aims to sweep Texas Tech
SofTball
tARA BRYANt/KANSAN
freshman pitcher Kelsey Kessler starts her frst softball game at the University with a fve-inning no-hitter Wednesday at
arrocha ballpark. Kansas defeated Independence Community College 12-0.

The Kansas mens golf team has a
lot to do in a little time. The team
has just two tournaments left
before the Big 12 Championship
and not a lot to show for this sea-
sons resume 0 top five finishes.
Weve really struggled this
year, we can get three really good
scores but weve been struggling
with that fifth and fourth score,
said Kansas golf coach Jamie
Bermel.
One of the teams last two tour-
naments before postseason play
will be this weekend. The team
is set to ship out to Charlotte,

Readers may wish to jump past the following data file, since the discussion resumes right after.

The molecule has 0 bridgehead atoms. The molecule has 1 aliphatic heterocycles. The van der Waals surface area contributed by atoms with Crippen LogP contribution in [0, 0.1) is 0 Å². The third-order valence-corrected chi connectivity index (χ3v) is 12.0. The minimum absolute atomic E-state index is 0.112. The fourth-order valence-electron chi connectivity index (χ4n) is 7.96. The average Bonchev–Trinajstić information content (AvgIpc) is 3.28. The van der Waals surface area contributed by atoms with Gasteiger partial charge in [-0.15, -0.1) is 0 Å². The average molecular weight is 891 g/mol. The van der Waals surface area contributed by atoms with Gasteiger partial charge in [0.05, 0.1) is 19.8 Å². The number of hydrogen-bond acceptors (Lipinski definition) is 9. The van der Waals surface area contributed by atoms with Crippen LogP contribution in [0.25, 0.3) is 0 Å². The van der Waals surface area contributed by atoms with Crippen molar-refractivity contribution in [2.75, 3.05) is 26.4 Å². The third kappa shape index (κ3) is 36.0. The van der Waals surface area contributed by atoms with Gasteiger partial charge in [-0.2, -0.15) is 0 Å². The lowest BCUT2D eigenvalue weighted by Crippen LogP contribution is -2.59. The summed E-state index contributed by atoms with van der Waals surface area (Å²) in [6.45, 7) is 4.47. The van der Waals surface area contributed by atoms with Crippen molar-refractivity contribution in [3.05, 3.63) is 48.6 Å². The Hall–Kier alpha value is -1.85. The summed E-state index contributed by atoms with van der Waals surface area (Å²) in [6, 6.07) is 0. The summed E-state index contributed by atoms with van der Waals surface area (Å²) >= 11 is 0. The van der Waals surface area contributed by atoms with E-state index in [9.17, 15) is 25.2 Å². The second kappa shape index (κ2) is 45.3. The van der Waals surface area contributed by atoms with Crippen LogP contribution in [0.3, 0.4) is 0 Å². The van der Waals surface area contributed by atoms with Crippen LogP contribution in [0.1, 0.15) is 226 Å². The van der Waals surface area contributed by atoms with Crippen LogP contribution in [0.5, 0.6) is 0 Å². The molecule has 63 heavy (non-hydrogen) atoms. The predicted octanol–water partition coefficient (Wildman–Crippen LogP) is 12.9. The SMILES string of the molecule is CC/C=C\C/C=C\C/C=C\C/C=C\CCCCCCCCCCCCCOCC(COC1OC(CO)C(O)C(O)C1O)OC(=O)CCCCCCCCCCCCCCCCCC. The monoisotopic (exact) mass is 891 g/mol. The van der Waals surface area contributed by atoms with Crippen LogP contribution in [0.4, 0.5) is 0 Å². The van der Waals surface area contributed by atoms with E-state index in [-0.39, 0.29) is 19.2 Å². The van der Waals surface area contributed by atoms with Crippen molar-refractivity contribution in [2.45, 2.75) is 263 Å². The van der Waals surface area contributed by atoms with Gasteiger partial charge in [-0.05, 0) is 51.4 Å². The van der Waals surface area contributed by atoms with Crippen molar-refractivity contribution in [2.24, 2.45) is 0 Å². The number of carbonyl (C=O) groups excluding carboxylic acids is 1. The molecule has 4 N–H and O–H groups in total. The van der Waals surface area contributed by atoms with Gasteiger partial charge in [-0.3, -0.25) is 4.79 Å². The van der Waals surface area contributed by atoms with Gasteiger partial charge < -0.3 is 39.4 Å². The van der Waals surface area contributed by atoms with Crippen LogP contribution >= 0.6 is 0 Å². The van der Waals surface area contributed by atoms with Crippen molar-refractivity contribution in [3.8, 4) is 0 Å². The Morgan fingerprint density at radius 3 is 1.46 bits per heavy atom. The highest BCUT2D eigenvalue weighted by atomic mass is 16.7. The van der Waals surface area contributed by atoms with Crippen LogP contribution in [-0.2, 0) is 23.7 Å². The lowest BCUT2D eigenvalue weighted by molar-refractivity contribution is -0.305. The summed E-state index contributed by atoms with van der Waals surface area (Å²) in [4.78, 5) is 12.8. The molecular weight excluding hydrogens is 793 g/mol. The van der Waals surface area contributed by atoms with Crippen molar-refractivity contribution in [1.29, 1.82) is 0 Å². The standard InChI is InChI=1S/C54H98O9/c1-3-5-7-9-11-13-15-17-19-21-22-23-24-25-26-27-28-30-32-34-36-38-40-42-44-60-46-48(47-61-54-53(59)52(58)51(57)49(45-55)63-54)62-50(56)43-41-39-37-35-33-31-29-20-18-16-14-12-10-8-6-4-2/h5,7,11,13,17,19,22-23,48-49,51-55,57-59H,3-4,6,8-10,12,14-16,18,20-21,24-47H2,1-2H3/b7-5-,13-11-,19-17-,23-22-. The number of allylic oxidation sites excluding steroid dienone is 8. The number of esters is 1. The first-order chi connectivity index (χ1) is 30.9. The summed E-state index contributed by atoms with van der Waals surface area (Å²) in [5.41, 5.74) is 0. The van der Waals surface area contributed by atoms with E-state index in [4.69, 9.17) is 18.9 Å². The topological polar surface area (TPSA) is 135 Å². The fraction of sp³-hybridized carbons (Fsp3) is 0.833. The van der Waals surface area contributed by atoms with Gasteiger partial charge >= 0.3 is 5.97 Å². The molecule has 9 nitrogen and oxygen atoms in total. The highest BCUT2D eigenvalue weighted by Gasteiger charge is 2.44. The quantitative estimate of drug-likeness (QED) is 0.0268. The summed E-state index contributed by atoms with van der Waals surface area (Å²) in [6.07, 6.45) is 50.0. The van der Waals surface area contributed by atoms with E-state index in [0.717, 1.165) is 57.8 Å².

N.C., this morning at 9:00 a.m.
and begin preparation for their
participation in the Irish Creek
Collegiate on Friday and Saturday.
The Jayhawks have seen the course
before and will try to top last
years 8th place performance.
Weve been talking a lot about
the golf course: what to do and
what not to do, Bermel said. Its
always good to go back to a course
youre familiar
with especially if
you have a few
guys that played
in the event.
Chris Gilbert
and Al ex
Gutesha are the
two players that
have participat-
ed in the event
and they are also
two players that
have helped carry the team this
season. Along with Stan Gautier,
the three have
finished in the
top-three for
Kansas team
score in each
t o u r n a me n t
this spring. The
trio has five
top-20 finishes
among them.
Switching the
five-man lineup
has been a com-
modity for Bermel this year, and
that is changing again this week.
Bermel will put Bryce Brown into
the rotation. Brown finished T-23
at the teams last tournament, the
Desert Shootout in Phoenix over
spring break.
He played well down there so
I put him in the lineup, Bermel
said. He played well over spring